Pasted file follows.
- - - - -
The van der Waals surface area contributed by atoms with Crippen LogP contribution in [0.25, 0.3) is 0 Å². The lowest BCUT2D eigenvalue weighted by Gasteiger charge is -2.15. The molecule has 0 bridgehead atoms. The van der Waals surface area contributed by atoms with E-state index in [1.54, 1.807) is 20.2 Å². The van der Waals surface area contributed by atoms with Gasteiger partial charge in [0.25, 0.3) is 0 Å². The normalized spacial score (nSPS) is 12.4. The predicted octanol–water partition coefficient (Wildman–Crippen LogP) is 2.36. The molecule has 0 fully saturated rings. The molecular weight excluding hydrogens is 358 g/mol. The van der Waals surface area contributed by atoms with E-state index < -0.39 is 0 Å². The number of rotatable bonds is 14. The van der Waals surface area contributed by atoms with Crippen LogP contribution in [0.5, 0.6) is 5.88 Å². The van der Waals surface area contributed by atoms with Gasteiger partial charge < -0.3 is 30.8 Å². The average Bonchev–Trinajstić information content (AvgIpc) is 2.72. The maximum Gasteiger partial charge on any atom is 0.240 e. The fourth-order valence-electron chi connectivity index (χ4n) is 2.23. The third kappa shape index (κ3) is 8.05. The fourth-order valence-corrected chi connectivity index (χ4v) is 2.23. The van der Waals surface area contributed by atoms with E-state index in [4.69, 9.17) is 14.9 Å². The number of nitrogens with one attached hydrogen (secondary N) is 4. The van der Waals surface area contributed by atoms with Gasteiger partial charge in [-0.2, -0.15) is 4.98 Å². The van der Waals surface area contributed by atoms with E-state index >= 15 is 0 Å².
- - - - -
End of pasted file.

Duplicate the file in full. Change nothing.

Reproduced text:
The van der Waals surface area contributed by atoms with Crippen LogP contribution in [0.25, 0.3) is 0 Å². The lowest BCUT2D eigenvalue weighted by Gasteiger charge is -2.15. The molecule has 0 bridgehead atoms. The van der Waals surface area contributed by atoms with E-state index in [1.54, 1.807) is 20.2 Å². The van der Waals surface area contributed by atoms with Gasteiger partial charge in [0.25, 0.3) is 0 Å². The normalized spacial score (nSPS) is 12.4. The predicted octanol–water partition coefficient (Wildman–Crippen LogP) is 2.36. The molecule has 0 fully saturated rings. The molecular weight excluding hydrogens is 358 g/mol. The van der Waals surface area contributed by atoms with E-state index < -0.39 is 0 Å². The number of rotatable bonds is 14. The van der Waals surface area contributed by atoms with Crippen LogP contribution in [0.5, 0.6) is 5.88 Å². The van der Waals surface area contributed by atoms with Gasteiger partial charge < -0.3 is 30.8 Å². The average Bonchev–Trinajstić information content (AvgIpc) is 2.72. The maximum Gasteiger partial charge on any atom is 0.240 e. The fourth-order valence-electron chi connectivity index (χ4n) is 2.23. The third kappa shape index (κ3) is 8.05. The fourth-order valence-corrected chi connectivity index (χ4v) is 2.23. The van der Waals surface area contributed by atoms with E-state index in [4.69, 9.17) is 14.9 Å². The number of nitrogens with one attached hydrogen (secondary N) is 4. The van der Waals surface area contributed by atoms with Gasteiger partial charge in [-0.2, -0.15) is 4.98 Å². The van der Waals surface area contributed by atoms with E-state index >= 15 is 0 Å².